Families remember Purdue grads killed in Chicago hospital shooting

CHICAGO, Ill. – Family members are mourning the death of Dr. Tamara O’Neal and Dr. Dayna Less, both Purdue graduates who worked at Mercy Hospital in Chicago.

O'Neal, 38, was previously engaged to the shooter. Less had just stepped off the elevator at the Chicago hospital when she was gunned down and killed.

O'Neal received her undergraduate degree from Purdue's College of Psychology in 2002. Family of O'Neal said most of them live in La Porte, Indiana but O'Neal moved to Chicago and started her residency in 2016. She was an emergency room doctor at Mercy Hospital.

Her cousin, Turrell O'Neal, said he was shocked to hear her ex-fiancé shot and killed her.

"You never know what goes on behind closed doors," he said. "You only know from what you see and what we saw were two people who loved each other. The engagement was broken off but they had intentions of working through it."

Turrell said their faith is going to get them through this difficult time right before the holidays. He described O'Neal as someone who loved family and dancing. His favorite memory of her is from a recent trip to Chicago to celebrate her birthday.

"Tammy was one of the most joyful, bubbly people you would have ever wanted to meet. You never really saw her sad or mad. She was always in good spirits," said Turrell.

He is heartbroken her life was cut short and he's angry she will not be able to live out her full purpose as a doctor.

Photo of Dayna Less and her fiance courtesy of Nina Starcevich via Twitter

Less, a 25-year-old pharmacy resident, had a lot to look forward to in the coming year. She just graduated from Purdue in May, and she was engaged to be married to the love of her life on June 1, 2019. Her father, Brian Less, said she started dating her fiancé at 15-years-old.

"There’s absolutely no reason for this, but I want her remembered for what good she brought into this world – the light that she brought, and not, I don’t want her remembered as a victim," said Brian.

Brian said his daughter was intelligent, funny and kind. She was planning to sign on to do a second year residency at Mercy Hospital.

Her family also issued this statement:

"Dayna suffered a headache disorder when she was 15.  Not migraines but worse.  And through a series of surgeries and almost 2 years of recovery was able to regain her life. She realized then that she could not sit still and only wanted to help others and the less fortunate. She graduated Lake Central High School and went to the Purdue Pharmacy program where she graduated this past May after 6 years. She spent time in Kenya helping at a hospital. She started a blog, www.mydaughtersheadache.com, and helped hundreds of children with a similar affliction find hope and help. She loved helping others. She was good at her job because it helped others. She was forged in her own adversity which made her the strongest person I will ever know. After dating Adam for almost 10 years, her high-school sweetheart, they were to be married on June 1st of 2019. We thank everyone for their prayers. We pray for the other families touched by this tragedy and the many, many others in recent months. May her memory be eternal and that we can finally learn how to stop these senseless acts."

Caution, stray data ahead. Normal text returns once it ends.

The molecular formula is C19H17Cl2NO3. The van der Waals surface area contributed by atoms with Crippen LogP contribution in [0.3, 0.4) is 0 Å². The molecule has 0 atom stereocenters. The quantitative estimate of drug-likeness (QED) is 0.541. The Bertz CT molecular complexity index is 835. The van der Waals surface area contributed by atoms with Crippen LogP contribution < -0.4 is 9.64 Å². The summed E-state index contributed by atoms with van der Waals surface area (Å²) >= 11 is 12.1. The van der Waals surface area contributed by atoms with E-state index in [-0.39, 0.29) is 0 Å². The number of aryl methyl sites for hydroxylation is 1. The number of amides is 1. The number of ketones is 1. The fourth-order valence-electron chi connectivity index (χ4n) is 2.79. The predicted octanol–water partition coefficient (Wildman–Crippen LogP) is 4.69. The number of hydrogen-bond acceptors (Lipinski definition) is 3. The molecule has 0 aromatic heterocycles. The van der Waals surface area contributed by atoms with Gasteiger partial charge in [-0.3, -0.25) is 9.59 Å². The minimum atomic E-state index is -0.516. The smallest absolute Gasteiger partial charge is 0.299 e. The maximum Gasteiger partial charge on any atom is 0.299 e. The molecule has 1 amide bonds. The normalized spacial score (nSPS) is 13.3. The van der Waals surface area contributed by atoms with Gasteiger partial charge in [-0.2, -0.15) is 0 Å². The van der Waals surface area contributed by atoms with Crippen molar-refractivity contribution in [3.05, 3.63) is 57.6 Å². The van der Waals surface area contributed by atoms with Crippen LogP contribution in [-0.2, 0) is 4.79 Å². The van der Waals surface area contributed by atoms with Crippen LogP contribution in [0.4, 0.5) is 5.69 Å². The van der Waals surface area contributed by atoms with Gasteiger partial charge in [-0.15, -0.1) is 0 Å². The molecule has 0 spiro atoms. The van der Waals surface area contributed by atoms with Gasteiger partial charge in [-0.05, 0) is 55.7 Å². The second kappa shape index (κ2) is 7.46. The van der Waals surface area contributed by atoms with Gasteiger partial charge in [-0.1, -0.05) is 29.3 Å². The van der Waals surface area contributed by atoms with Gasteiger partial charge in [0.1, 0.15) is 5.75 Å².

The Purdue Boilermaker community is also grieving with the family. Eric Barker, dean of Purdue's College of Pharmacy, said they are remembering Less as a very compassionate and beautiful soul.

"Most faculty remember her as someone who was very compassionate and cared very deeply for her patients so it makes these sorts of tragedies even more tragic when someone so young had dedicated their life to helping others," said Barker.

Purdue President Mitchell E. Daniels, Jr. also sent this statement.

"We are proud of Tamara and Dayna for the lives of service they chose to pursue. We are deeply grateful and admiring of officer Jimenez for his sacrificial bravery that spared other innocent lives."

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